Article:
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Posted on: June 20, 2019

EPA to Connect Homes Affected by Hidden Lane Landfill to Public Water System

Red and green Loudoun County seal on a green background.

A milestone has been reached in the ongoing efforts to resolve the groundwater contamination issues at the Hidden Lane Landfill Superfund site. The U.S. Environmental Protection Agency (EPA) has notified Loudoun County that it will connect 124 properties in the Broad Run Farms community to public water at no expense to the property owners. This includes homes currently affected by groundwater contamination as well as the homes in an EPA-designated “buffer zone” that could potentially be affected by contamination.

The Hidden Lane Landfill was a 25-acre privately owned and operated disposal facility north of Route 7 between the Broad Run Farms and CountrySide communities. It was named by county and state health officials as the likely source of the degreasing solvent trichloroethylene (TCE), first detected in drinking water wells of some homes in the Broad Run Farms subdivision in 1989. In 2008, the landfill became eligible for funding from the federal Superfund cleanup program. The EPA has taken the lead on the project and continues to work with the county and the state to resolve the environmental and health risks at the site.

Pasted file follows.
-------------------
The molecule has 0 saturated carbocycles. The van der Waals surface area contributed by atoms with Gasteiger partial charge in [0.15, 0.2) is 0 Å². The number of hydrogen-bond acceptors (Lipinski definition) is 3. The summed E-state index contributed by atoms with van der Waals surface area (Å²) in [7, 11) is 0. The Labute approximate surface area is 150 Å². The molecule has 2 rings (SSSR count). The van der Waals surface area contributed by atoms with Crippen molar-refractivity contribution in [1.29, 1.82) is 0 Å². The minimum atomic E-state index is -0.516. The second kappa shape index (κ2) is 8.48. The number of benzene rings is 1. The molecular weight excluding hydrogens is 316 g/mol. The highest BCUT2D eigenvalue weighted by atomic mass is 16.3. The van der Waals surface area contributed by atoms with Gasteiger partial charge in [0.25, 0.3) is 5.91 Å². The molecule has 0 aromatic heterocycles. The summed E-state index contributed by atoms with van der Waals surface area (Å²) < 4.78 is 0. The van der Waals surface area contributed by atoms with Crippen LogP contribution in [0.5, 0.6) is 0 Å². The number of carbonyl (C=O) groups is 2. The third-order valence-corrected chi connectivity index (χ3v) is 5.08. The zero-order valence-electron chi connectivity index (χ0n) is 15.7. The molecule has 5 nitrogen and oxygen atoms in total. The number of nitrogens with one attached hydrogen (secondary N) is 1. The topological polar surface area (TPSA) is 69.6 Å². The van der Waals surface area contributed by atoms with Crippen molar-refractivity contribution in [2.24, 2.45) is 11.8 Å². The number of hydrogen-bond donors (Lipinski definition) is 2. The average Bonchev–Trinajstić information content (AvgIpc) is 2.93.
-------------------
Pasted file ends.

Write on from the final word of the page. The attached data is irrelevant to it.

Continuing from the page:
“We are grateful to the EPA for this decision and while we advocated for the extension of public water to the entire Broad Run Farms community, this is a significant action that will benefit those residents most directly impacted in the community,” said Algonkian District Supervisor Suzanne Volpe, who represents the area on the Board of Supervisors. “I would also like to commend the dedicated and long-term efforts of Loudoun County staff as well as the Virginia Department of Health and the Department of Environmental Quality for getting us to this milestone.”

Loudoun County has been working with federal and state officials and the Broad Run Farms and CountrySide communities for many years to resolve the contamination issues at the site. The cooperative effort resulted in the elimination of the immediate public health threat from contaminated private drinking water wells by providing water treatment systems to property owners with unsafe drinking water; conducting human health and environmental risk assessments; and evaluating potential remedies for site cleanup. 

The interim “Record of Decision” issued by the EPA on June 13, 2019, which commits the agency to construct a water line for the Broad Run Farms homes, indicates that the treatment of TCE in the groundwater “will be addressed in the future final remedial action” for the site.

For more information about the Hidden Lane Landfill, including links to the EPA documents and contact information for residents with questions, visit loudoun.gov/HiddenLaneLandfill.

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